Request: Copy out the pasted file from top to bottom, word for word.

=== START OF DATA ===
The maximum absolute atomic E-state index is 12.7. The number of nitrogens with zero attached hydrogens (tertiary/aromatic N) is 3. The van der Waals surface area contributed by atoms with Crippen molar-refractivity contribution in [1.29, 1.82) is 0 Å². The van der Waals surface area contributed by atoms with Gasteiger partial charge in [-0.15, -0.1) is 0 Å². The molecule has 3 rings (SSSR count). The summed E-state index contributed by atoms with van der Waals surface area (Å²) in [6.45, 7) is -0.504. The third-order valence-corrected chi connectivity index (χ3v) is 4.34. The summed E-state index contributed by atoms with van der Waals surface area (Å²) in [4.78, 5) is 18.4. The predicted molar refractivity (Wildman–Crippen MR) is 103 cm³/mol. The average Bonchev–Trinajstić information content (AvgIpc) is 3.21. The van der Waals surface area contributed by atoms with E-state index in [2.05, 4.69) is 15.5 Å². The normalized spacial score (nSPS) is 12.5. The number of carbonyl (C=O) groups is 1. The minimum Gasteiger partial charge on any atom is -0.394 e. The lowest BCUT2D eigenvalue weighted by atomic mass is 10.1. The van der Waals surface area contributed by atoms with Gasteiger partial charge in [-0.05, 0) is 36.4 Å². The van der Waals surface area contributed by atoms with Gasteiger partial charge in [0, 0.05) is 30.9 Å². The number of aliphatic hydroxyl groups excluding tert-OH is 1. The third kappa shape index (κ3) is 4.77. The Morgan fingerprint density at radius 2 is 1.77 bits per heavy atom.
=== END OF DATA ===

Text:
The maximum absolute atomic E-state index is 12.7. The number of nitrogens with zero attached hydrogens (tertiary/aromatic N) is 3. The van der Waals surface area contributed by atoms with Crippen molar-refractivity contribution in [1.29, 1.82) is 0 Å². The van der Waals surface area contributed by atoms with Gasteiger partial charge in [-0.15, -0.1) is 0 Å². The molecule has 3 rings (SSSR count). The summed E-state index contributed by atoms with van der Waals surface area (Å²) in [6.45, 7) is -0.504. The third-order valence-corrected chi connectivity index (χ3v) is 4.34. The summed E-state index contributed by atoms with van der Waals surface area (Å²) in [4.78, 5) is 18.4. The predicted molar refractivity (Wildman–Crippen MR) is 103 cm³/mol. The average Bonchev–Trinajstić information content (AvgIpc) is 3.21. The van der Waals surface area contributed by atoms with E-state index in [2.05, 4.69) is 15.5 Å². The normalized spacial score (nSPS) is 12.5. The number of carbonyl (C=O) groups is 1. The minimum Gasteiger partial charge on any atom is -0.394 e. The lowest BCUT2D eigenvalue weighted by atomic mass is 10.1. The van der Waals surface area contributed by atoms with Gasteiger partial charge in [-0.05, 0) is 36.4 Å². The van der Waals surface area contributed by atoms with Gasteiger partial charge in [0, 0.05) is 30.9 Å². The number of aliphatic hydroxyl groups excluding tert-OH is 1. The third kappa shape index (κ3) is 4.77. The Morgan fingerprint density at radius 2 is 1.77 bits per heavy atom.